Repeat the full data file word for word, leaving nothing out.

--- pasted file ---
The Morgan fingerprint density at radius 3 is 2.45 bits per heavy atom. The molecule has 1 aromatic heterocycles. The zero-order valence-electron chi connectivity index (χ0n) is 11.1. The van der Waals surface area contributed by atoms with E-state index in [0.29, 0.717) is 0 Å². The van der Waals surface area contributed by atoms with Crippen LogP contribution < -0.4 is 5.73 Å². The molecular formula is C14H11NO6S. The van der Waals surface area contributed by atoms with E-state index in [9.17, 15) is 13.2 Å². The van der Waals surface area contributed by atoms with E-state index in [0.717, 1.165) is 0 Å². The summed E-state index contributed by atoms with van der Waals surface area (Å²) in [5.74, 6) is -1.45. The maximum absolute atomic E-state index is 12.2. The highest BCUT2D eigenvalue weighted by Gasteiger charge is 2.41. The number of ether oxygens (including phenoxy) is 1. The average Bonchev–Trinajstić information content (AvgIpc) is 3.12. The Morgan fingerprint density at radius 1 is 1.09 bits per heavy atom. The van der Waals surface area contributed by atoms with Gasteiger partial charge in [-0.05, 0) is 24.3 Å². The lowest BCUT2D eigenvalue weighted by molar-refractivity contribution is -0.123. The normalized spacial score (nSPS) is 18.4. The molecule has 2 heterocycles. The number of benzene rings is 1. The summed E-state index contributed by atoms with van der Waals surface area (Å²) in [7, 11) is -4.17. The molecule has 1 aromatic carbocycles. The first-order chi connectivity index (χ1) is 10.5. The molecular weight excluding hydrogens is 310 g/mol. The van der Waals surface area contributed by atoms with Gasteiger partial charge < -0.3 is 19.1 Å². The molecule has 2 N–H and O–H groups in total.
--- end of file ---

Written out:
The Morgan fingerprint density at radius 3 is 2.45 bits per heavy atom. The molecule has 1 aromatic heterocycles. The zero-order valence-electron chi connectivity index (χ0n) is 11.1. The van der Waals surface area contributed by atoms with E-state index in [0.29, 0.717) is 0 Å². The van der Waals surface area contributed by atoms with Crippen LogP contribution < -0.4 is 5.73 Å². The molecular formula is C14H11NO6S. The van der Waals surface area contributed by atoms with E-state index in [9.17, 15) is 13.2 Å². The van der Waals surface area contributed by atoms with E-state index in [0.717, 1.165) is 0 Å². The summed E-state index contributed by atoms with van der Waals surface area (Å²) in [5.74, 6) is -1.45. The maximum absolute atomic E-state index is 12.2. The highest BCUT2D eigenvalue weighted by Gasteiger charge is 2.41. The number of ether oxygens (including phenoxy) is 1. The average Bonchev–Trinajstić information content (AvgIpc) is 3.12. The Morgan fingerprint density at radius 1 is 1.09 bits per heavy atom. The van der Waals surface area contributed by atoms with Gasteiger partial charge in [-0.05, 0) is 24.3 Å². The lowest BCUT2D eigenvalue weighted by molar-refractivity contribution is -0.123. The normalized spacial score (nSPS) is 18.4. The molecule has 2 heterocycles. The number of benzene rings is 1. The summed E-state index contributed by atoms with van der Waals surface area (Å²) in [7, 11) is -4.17. The molecule has 1 aromatic carbocycles. The first-order chi connectivity index (χ1) is 10.5. The molecular weight excluding hydrogens is 310 g/mol. The van der Waals surface area contributed by atoms with Gasteiger partial charge < -0.3 is 19.1 Å². The molecule has 2 N–H and O–H groups in total.